It seems logical, then, to connect the two. But Union Station isn't popular because it connects to the airport. It's popular because you can get there from all corners of the greater Toronto area. Likewise, Pearson Airport isn't busy because it connects to Union, its busy because it connects to almost every major city in the world. It would be naive to assume that all those people, from all those places, just want to go downtown.
Do you notice how, despite being in the middle of a whole lot of connections, Pearson Airport only has one?
If you were trying to get there from literally anywhere other than Union Station via something resembling rapid transit, it would be extremely difficult.
It stands to reason, then, that a line through Pearson Airport would be busier than a line to the airport. Unfortunately, there aren't any lines that go through the airport, but Pearson already has an inter-terminal train that connects the two terminal buildings to a massive parking garage across the road. This could simply be extended about 1km north to the mainline railroad (where the dark green train already runs,) making the entire airport train problem moot.
It could even follow the railroad to the nearest station, where it connects to the growing, massively frequent bus rapid transit service. See how one new connection creates so many more? Direct-to-downtown train service is still available, and the tracks leading downtown that were taken up by the lightly-used airport train can now be used to run even more frequent regional train service, or maybe a local-stopping subway too.
See what we just did there?
But what if we kept thinking that way? No one has ever fully explained to me why subways seem to take whatever path they like, meandering through the city from destination to destination, but regional trains and buses are bound by highways and railroads that haven't adapted to the cities they pass through. Look at the light green bus network- it follows the provincial highway system and completely misses the airport trying to serve the outer suburbs. It then splits up and duplicates most of the train services, because neither network is very well co-ordinated. The buses try to follow local streets and highways to get to train stations that often eschew both for the historic centres of railroad towns that no longer exist.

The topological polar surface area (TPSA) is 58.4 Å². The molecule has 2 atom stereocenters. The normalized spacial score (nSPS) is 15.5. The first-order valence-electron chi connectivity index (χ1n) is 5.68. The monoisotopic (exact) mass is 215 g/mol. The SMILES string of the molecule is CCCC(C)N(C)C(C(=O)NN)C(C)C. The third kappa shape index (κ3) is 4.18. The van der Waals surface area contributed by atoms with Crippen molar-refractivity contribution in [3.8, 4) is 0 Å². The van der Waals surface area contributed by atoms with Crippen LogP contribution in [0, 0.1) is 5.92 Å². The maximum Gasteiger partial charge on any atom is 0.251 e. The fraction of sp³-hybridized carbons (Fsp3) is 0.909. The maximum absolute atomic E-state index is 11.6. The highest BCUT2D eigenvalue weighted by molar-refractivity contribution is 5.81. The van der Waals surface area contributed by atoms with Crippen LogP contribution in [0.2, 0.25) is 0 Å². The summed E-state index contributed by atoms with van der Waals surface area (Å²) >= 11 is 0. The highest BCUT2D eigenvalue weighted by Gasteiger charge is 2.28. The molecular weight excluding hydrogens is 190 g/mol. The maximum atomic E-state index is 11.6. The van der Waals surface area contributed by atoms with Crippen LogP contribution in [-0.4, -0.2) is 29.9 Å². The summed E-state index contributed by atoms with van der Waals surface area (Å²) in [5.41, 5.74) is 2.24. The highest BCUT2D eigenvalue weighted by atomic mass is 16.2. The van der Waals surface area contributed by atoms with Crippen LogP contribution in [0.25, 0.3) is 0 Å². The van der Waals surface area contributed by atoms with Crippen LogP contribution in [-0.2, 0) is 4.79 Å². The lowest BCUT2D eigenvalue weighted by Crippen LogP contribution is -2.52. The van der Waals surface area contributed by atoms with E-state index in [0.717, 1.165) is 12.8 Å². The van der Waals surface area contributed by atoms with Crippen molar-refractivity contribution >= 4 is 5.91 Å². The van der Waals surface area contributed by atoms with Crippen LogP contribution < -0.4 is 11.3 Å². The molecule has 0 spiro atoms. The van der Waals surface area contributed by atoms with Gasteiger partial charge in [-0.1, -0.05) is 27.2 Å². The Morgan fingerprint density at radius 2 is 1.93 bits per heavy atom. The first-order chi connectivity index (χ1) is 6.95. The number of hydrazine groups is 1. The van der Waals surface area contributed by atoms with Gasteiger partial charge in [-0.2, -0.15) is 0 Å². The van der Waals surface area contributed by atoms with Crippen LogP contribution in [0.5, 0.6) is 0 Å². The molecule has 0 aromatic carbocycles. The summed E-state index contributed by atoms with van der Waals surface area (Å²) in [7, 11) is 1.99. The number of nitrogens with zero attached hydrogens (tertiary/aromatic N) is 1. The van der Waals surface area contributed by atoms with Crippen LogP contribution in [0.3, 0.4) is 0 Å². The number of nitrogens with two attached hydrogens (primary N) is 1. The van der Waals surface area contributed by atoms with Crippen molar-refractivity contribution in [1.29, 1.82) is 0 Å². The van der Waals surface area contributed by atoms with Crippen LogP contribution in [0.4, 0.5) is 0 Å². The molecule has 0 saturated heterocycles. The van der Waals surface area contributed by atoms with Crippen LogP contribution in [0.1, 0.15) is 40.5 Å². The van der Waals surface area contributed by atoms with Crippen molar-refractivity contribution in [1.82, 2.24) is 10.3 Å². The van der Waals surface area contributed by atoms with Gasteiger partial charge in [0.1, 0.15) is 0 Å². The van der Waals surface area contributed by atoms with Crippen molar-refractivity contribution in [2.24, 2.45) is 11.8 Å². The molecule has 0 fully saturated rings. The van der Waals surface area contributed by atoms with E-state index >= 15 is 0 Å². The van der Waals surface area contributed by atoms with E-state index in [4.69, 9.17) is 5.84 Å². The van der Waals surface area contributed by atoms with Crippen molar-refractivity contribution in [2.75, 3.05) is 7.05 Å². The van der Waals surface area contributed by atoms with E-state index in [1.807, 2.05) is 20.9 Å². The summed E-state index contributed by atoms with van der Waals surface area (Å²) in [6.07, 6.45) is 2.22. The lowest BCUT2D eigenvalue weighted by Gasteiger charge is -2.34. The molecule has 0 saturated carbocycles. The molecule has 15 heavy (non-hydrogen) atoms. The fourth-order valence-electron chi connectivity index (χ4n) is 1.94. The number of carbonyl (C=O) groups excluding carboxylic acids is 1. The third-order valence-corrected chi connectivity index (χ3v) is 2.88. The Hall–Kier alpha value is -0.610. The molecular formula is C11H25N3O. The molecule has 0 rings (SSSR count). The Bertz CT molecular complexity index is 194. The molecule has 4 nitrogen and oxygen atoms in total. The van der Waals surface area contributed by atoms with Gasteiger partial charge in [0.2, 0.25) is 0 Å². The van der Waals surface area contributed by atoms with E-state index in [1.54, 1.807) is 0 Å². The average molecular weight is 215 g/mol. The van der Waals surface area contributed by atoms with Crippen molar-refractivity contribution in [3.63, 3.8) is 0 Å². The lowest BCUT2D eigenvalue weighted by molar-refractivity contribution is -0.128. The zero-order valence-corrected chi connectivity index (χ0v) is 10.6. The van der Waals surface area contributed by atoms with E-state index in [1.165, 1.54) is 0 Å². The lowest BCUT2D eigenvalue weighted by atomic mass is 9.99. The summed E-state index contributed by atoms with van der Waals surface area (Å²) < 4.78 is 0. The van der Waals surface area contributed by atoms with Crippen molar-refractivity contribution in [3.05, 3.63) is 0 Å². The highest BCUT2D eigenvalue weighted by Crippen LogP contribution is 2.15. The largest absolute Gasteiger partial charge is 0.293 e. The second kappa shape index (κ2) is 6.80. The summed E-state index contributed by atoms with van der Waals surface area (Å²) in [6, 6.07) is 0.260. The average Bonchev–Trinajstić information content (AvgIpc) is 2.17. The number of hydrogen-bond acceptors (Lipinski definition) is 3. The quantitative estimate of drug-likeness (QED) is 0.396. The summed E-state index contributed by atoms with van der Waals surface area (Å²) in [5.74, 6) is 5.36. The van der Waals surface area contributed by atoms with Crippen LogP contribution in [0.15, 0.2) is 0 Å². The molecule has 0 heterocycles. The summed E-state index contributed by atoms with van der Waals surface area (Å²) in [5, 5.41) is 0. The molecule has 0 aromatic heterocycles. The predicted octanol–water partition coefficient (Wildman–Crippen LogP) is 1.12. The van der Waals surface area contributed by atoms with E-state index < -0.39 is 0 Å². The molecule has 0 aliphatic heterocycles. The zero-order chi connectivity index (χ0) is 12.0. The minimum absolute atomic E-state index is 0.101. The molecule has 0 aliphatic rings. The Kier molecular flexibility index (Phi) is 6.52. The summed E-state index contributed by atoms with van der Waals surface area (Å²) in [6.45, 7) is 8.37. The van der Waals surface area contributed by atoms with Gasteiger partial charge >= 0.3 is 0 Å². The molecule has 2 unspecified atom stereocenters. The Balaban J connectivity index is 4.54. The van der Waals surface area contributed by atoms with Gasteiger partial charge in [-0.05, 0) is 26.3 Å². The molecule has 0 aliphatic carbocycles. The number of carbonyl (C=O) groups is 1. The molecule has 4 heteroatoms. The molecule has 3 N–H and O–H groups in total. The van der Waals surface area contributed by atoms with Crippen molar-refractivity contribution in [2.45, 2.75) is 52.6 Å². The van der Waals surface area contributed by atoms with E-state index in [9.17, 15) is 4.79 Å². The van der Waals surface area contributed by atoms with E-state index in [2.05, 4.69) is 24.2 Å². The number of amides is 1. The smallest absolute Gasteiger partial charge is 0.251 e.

The worst part really is that neither train tracks nor highways are where people want to be- their virtue is that they already exist.
Take another leap with me- what if all of those lines around the airport are avoiding it simply because there is no good route through it? What if we fixed that problem?
The result is a beautifully streamlined system, where you can get from Pearson Airport, and from Union Station, to almost anywhere in the greater Toronto area with just a few simple, frequent services. Not unlike Amsterdam, where Central Station and Schiphol Airport are both massive railway hubs connected by innumerable through services, and not a single purpose-run airport express. I've been cautiously optimistic about the airport train because even though the current product is conceptually silly, for lack of a better word, the infrastructure is sound. We built a lot of really useful things (like tunnels and tracks,) and maybe one day we'll actually put them to good use.